The quills on his back looked sharp and plentiful.  An average adult has about 30,000 of them.  As he turned around I could see his vulnerable underbelly.  Some predators, such as fishers, are adept at flipping porcupines over to reveal this soft spot.  Quills aren’t thrown, but become embedded in a predator’s skin when the porcupine whacks his tail at them.  The warm body temperature of the recipient makes the tiny barbs on the quills expand, lodging them even more securely into their flesh.

My dog, an Alaskan Malamute and wolf cross, would often bite down on porcupines.  Several times he ended up with the quills lodged on his tongue, on the roof of his mouth and down his throat.  An animal left in this condition in the wild would be unable to eat and die of starvation. 

porcupine on the trail

On the walk back, I noticed the porcupine had climbed down from the tree and was walking along the trail.  I guess he didn’t feel up to a second photo op.

Further along the trail back, I heard some strange sounds coming from a spruce tree.  There, barely discernible among the green needles, was a second porcupine resting on top of a spruce bough.  Somehow, the branch was able to handle its weight. 

porcupine on bough

Porcupines are protected in some areas, as they provide an easy source of food to humans lost in the woods.  They can be killed with a quick whack on their nose with a stick.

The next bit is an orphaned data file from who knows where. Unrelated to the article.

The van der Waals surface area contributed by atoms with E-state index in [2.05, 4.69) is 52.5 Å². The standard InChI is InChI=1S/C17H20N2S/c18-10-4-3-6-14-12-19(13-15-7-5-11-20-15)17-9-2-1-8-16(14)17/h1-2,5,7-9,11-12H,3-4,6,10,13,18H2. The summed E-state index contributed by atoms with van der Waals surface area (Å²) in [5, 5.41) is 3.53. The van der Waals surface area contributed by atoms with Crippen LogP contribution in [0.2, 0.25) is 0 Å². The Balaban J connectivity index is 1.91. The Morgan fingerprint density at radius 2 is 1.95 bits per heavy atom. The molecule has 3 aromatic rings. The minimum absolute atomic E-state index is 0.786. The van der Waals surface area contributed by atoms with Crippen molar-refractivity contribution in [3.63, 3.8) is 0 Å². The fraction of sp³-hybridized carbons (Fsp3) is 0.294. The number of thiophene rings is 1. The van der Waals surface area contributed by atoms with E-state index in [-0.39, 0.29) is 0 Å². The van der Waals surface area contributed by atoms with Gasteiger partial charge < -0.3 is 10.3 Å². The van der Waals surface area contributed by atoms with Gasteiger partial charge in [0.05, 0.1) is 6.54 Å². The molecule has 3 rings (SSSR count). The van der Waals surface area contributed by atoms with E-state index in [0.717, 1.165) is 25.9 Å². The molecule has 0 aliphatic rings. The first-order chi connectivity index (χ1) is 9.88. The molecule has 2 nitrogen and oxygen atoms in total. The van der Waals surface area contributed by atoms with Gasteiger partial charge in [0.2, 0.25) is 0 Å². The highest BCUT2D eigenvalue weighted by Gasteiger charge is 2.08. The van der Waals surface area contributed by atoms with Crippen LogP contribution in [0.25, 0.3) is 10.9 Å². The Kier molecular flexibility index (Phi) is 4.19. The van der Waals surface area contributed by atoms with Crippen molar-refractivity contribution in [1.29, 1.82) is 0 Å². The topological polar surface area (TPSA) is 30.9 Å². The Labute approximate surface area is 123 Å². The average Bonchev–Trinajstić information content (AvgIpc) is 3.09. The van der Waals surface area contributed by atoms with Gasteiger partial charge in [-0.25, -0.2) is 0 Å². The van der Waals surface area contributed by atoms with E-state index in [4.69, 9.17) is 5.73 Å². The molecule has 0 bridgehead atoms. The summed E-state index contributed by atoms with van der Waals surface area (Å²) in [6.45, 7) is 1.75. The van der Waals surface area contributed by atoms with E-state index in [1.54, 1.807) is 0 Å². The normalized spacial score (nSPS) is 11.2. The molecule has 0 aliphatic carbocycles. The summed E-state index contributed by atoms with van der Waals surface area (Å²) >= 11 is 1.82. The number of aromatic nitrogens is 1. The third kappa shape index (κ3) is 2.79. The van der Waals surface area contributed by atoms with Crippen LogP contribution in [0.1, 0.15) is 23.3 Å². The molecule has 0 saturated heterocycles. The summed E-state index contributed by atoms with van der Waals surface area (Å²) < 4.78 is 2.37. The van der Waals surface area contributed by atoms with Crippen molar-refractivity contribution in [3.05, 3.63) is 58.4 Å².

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The Salt Marsh Trail is finally clear of snow and ice after a long winter.  It’s an ideal place to go for an easy, quiet walk with lots of panoramic views.   The trail cuts right through the middle of a watershed, providing close-up views of wildlife as they go about their daily business.  As the tides come and go, you can hear the water rushing under the bridges. 

These wetlands lie just beyond Rainbow Haven Beach and are accessible from Bissett Road.

For further information about the Salt Marsh Trail, see https://flandrumhill.wordpress.com/2008/11/12/the-salt-marsh-trail/

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Great Blue Heron

Great Blue Heron

Just a few minutes’ drive from Flandrum Hill, the Salt Marsh Trail off Bissett Road offers a splendid opportunity to walk through a salt marsh and observe its inhabitants up close.  In the past month, I’ve seen three porcupines sleeping in an apple tree right next to the trail, hundreds of migrating Canada Geese,  a dozen Great Blue Herons standing together in the water at low tide, the largest starfish I’ve seen yet in the wild, and four (yes four) Bald Eagles at once, hunting in close proximity of each other.

The trail begins in a woodland setting and after a ten minute walk, opens up to the marsh.  The panoramic views alone, especially at sunrise, are well worth the trip. 

At this time of year, the marsh grass turns a brilliant gold which contrasts sharply with the steel grey water on overcast days.   The ebb and flow of the tides can be observed with both your eyes and ears as you walk over the wooden bridges.  The sound of your feet on the wood planks adds much to the experience.

The trail is built along an abandoned railway track and crosses the marsh with a series of bridges that allow hikers and bikers to stand right in the middle of this delicate ecosystem without disturbing it.  

The Salt Marsh Trail connects to Lawrencetown Beach via the Atlantic View Trail, and to Shearwater via the Shearwater Flyer Trail.

For all posts about the Salt Marsh Trail see:


Text and images copyright Amy-Lynn Bell